Bean Fest, Episode 6: Walton’s Serbian Lima Beans

...of beans. Our friend, Walton, sent in this recipe, which he got from friends. I don’t know anything about its Serbian-ness–whether this is a traditional dish there, or what. Maybe some of you can enlighten us. (I forgot to ask Walton.) [ETA: Walton wrote in. It is a genuine Serbian dish. The recipe was given to Walton by his friend's mom, Mrs. Milosavljevic. Thank you, Mrs. Milosavljevic!] What I can tell you is that it is amazing: f...

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Bean Fest, Episode 4: Frijoles Refritos

...into a sort of bean gravy.  Don’t worry if that’s true for you–don’t worry about any of it. Refritos are so easy to make its impossible to go wrong. Keep reading. Just get yourself a big frying pan. Heat up a couple tablespoons of oil or fat of your choice in the bottom. Add a good quantity of minced onion. (I used 1/2 an onion for 3 cups of beans). Saute until the onion turns translucent. Then add in a clove or two of mi...

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Mad Hen

One of our hens will be featured in the new Coco’s Variety ad campaign. What’s Coco’s Variety you ask? “Coco’s Variety’s primary business is bicycles. Additionally, we sell Japanese figural pencil erasers, used bike parts, old toolboxes, books worth owning, bike pumps, balsa wood gliders, pocket knives, Lodge cast iron frying pans, glass water bottles, Park bicycle tools, wicker bike baskets and Dutch...

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Seltzer Works Doc Screens on PBS

...those old bottles allows for dispensing seltzer without the entire bottle losing pressure. As Gomberg points put it in Seltzer Works, good seltzer should tickle the back of the throat when you drink it. And, of course, those bottles get reused over and over again.   A publicist for PBS sent me a copy of Seltzer Works, and the shots of Gomberg’s beautiful old machinery alone are worth making sure to catch this short, which screens along wit...

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Least Farvorite Plant:–Heavenly Bamboo–Neither Heavenly nor Bamboo

Chickens assist in heavenly bamboo removal. About a year ago, while searching for a spot for our new and larger compost pile, Mrs. Homegrown suggested ripping out a stand of heavenly bamboo (Nandina domestica) that occupied a shady spot in a corner of our backyard. My reaction? I think I said something like, “No way, it’s been there for twelve years and it took forever to reach three feet.” Some time later Homegrown N...

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Squash Baby Reconsidered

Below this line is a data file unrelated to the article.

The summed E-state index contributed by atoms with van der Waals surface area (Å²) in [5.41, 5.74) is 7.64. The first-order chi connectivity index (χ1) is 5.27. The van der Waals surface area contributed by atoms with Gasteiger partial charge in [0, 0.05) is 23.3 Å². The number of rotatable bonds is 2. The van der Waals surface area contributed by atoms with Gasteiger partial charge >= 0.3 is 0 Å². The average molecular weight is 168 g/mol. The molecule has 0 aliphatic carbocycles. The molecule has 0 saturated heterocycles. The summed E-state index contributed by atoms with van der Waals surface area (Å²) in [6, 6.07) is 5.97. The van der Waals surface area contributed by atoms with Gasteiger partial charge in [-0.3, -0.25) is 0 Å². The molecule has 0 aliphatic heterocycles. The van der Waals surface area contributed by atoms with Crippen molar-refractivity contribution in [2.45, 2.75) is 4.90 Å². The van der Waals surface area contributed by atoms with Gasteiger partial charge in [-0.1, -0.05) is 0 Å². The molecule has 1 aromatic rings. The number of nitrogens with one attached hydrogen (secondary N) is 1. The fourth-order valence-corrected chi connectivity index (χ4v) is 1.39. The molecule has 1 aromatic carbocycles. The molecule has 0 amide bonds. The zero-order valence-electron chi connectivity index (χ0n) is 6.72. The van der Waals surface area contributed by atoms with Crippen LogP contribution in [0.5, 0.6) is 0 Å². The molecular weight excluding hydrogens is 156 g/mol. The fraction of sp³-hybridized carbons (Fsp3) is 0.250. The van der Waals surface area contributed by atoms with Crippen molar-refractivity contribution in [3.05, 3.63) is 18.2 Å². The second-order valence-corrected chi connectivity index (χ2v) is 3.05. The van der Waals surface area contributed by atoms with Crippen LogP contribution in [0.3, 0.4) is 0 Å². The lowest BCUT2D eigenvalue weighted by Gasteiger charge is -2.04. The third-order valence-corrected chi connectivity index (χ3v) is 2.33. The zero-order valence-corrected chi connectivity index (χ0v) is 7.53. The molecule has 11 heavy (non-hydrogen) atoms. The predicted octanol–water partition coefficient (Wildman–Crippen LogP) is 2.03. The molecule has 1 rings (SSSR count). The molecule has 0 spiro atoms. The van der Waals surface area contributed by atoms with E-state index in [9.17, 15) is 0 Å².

...e parkway is an edge space between the private and the public. Rather than fight this space and try to privatize it, perhaps I should celebrate its public nature. I could add a bench and a water fountain. I could also do a better job of keeping it looking good (my summer garden was hideously ugly and unkempt). A more public parkway garden might also have the paradoxical effect of making it more secure and self-policed, since it will have communal...

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Oatmeal: It’s Not Just for Breakfast Anymore

...rd.  I’ll tell you right off that Erik won’t eat this stuff (it just seems wrong to him), but I love it. I’m exploring the world of savory oatmeal. I’m sure there are savory oatmeal recipes on the web, but I haven’t looked because I’m enjoying working without a map. What I’m doing right now is making oatmeal with seaweed in it, inspired by both my love of Japanese style breakfasts, and half remembered thi...

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Our Holiday Gift Suggestions

That dreaded holiday seasons is just around the corner. With unemployment still high we hope that many of you have negotiated a family gift truce to limit tedious shopping. Or perhaps you’re making things to give away. But if you still need to get a little something for that special homesteader on your shopping list, we’ve got a few suggestions from our Homegrown Evolution Amazon Store. Even if you just click through the store and b...

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Return of Bean Friday: Bean Broth or “Tuscan Crazy Water”

Yep, Bean Friday rears its head again–or is it Frugal Friday? Whatever it is, I’ve got this thrifty idea for you. I read about in The Italian Country Table , by Lynn Rossetto Casper. We’ve had this book for years and years, and it has some really good recipes in it that have become standards in our house, along just with a couple of duds. I’d not paid attention to her entry on “Crazy Water” before, but by her...

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Happy Halloween!

Turnip lantern by Nathan deGargoyle.  Follow the link to read his thoughts on the Manx version of Halloween Mrs. Homegrown here: I’ve always been intrigued with Samhain, and the idea that a new year should begin in growing darkness, working its way slowly through the deep of winter into the light. For this reason, Halloween has become my personal New Year (since by Jan. 1st, I’m always tired out disillusioned, and overstuff...

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